Nonetheless, where a parent is determined to commit the ultimate crime they will take whatever steps are necessary, including forging consent letters and travel authorizations so that border authorities have no reason to suspect foul play.

What is really needed in Canada are judges who will mete out appropriate punishment for abducting parents as a general deterrence to others and specific deterrence to the abductor. A slap on the wrist, community service, or a probation order does not cut it. Parents who steal children commit the worst form of child abuse and deserve lengthy prison terms.

I suspect that Colorado will not be shy to ensure that Turner pays for his crimes, as he awaits trial with a $500,000 bail requirement.

Lawdiva aka Georgialee Lang

The Scourge of Family Law: Parental Child Abduction

In custody disputes there are several “game changers”, including parental alienation, false allegations of child abuse and parental child abduction. Each of these ploys will turn run-of-the-mill custody litigation into extreme custody wars. Yet the most destructive of the three is the abduction of a child by a parent.

While the latest statistics say that parental abduction has decreased in Canada, other countries are experiencing a surge in the number of cases where young children are spirited away in the wake of divorce or separation.

This summer I handled three parental abduction cases, each time acting for the “left behind” parent. These cases involved six children: one 13-year old girl, taken by her mother to Florida from British Columbia; three-year-old twins accompanied their mother for a vacation in New York and failed to return to their Vancouver home; and three children holidaying outside of their home country of Mexico at summer camps in Toronto and India, were intercepted by their father and taken to Vancouver.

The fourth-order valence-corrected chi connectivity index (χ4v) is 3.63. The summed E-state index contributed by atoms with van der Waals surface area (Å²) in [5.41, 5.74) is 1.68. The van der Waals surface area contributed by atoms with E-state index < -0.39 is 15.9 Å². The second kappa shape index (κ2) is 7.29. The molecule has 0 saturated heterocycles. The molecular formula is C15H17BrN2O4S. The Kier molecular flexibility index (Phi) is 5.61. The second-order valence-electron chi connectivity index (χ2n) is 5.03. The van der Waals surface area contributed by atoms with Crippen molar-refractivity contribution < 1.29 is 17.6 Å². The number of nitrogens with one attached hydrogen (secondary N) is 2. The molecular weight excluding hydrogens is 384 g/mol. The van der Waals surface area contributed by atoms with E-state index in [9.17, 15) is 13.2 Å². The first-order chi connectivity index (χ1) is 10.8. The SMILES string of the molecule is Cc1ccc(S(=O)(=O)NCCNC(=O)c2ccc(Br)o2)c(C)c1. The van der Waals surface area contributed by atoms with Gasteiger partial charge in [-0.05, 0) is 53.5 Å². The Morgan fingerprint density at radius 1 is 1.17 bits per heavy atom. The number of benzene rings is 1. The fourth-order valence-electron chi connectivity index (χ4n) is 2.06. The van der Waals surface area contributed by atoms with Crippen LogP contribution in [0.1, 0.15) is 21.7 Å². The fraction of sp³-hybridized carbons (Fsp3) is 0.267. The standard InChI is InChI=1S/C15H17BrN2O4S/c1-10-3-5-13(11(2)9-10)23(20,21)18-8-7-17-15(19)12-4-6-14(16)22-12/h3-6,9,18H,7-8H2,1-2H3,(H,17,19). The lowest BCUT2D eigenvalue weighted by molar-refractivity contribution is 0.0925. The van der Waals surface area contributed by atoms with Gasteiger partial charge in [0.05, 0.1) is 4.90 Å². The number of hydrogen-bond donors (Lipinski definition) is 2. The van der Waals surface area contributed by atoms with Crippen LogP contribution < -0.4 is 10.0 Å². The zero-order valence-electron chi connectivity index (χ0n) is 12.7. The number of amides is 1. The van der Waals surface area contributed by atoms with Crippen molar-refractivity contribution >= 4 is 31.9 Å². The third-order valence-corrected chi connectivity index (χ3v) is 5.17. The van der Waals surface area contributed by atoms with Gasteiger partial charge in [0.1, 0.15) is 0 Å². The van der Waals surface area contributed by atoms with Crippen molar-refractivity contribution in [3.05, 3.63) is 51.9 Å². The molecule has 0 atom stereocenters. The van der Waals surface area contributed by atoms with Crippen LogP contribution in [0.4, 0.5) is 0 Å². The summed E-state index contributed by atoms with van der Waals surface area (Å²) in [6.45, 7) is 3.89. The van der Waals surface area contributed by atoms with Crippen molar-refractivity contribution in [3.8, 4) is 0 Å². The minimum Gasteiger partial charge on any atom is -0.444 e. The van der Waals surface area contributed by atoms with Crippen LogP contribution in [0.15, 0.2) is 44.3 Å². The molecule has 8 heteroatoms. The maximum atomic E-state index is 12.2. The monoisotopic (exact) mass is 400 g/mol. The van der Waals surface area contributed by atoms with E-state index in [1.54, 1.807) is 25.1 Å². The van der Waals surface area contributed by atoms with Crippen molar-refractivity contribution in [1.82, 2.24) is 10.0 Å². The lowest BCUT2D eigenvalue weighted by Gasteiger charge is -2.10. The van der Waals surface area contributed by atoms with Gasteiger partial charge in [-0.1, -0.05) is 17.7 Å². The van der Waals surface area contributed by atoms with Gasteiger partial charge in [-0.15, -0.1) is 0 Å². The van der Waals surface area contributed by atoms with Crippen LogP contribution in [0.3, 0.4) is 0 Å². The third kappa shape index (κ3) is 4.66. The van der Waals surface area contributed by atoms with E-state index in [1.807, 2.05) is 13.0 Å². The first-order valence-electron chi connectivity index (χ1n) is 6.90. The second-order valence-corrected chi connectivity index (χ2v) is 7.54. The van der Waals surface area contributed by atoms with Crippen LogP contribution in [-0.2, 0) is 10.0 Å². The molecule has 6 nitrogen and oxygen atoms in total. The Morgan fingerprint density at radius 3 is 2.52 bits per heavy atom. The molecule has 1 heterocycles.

What surprises me about these cases is that the abducting parents actually believed they could employ this “self-help” method of obtaining custody of their children. Each found out they were wrong.

Parental abduction is the most insidious form of child abuse and while abducting parents often justify their behavior by alleging abuse by the left-behind parent, they cannot escape the criminal and civil recriminations of their conduct.

The Hague Convention on the Civil Aspects of Child Abduction is the international treaty that assists parents and governments to seek the return of children who have been wrongfully removed from their home country or state. So far, 86 countries and states have signed on to the Convention with Russia signing on in 2011.

The principles of the Convention provide that parents cannot unilaterally remove children from their home jurisdiction where such removal will impede the parenting, custody or access of the other parent. The Convention applies even where there is not a custody or access order and applies both to married and unmarried parents.

Most often when a parent abducts a child, the parent and child go “underground” making it difficult for the authorities to find the child. The protocol for the left-behind parent is to complete a Hague Abduction application which is delivered to the Hague Authority in the home jurisdiction, who then contact the Hague authority in the country or state where the child may be residing with the abducting parent.

Where there is personal contact between the parents, the first step is to request the voluntary return of the child. Alas, parents who clandestinely take their children away, rarely wish to return without some incentive. In most cases,the left-behind parent applies to the court in the home jurisdiction for an order that the child be returned.

The incentive for return is that in the absence of compliance with the return order, the abducting parent stands a good chance of losing custody of their child once the child is located, and even where a parent returns home with a child, may still suffer the consequences including restricted contact with their child, usually supervised access.

Parental child abduction is also a criminal offence in Canada, however, frequently the police leave the matter to the civil courts. In the case of the child abducted to Florida, when the child’s father contacted the RCMP, they completely ignored him, despite their mandate under the Criminal Code of Canada.

However, there are cases where the abducting parent is dealt with criminally as well as civilly. In two previous cases I handled, a mother that fled to Quebec with her infant daughter was arrested and convicted of child abduction. The family court restricted her contact to supervised access for almost one year and the criminal court placed her on two-years probation. Similarly, a mother who hid her children in France for many years was finally arrested and imprisoned in Vancouver, even though she was pregnant. It is unlikely she will ever have normal custodial/access time with her children.

In each of my three recent cases the endings were bitter-sweet. In all cases the children were returned, but returning home merely signals the beginning of long, ugly, expensive, custody/access battles where neither parent wins, and the children lose.

Lawdiva aka Georgialee Lang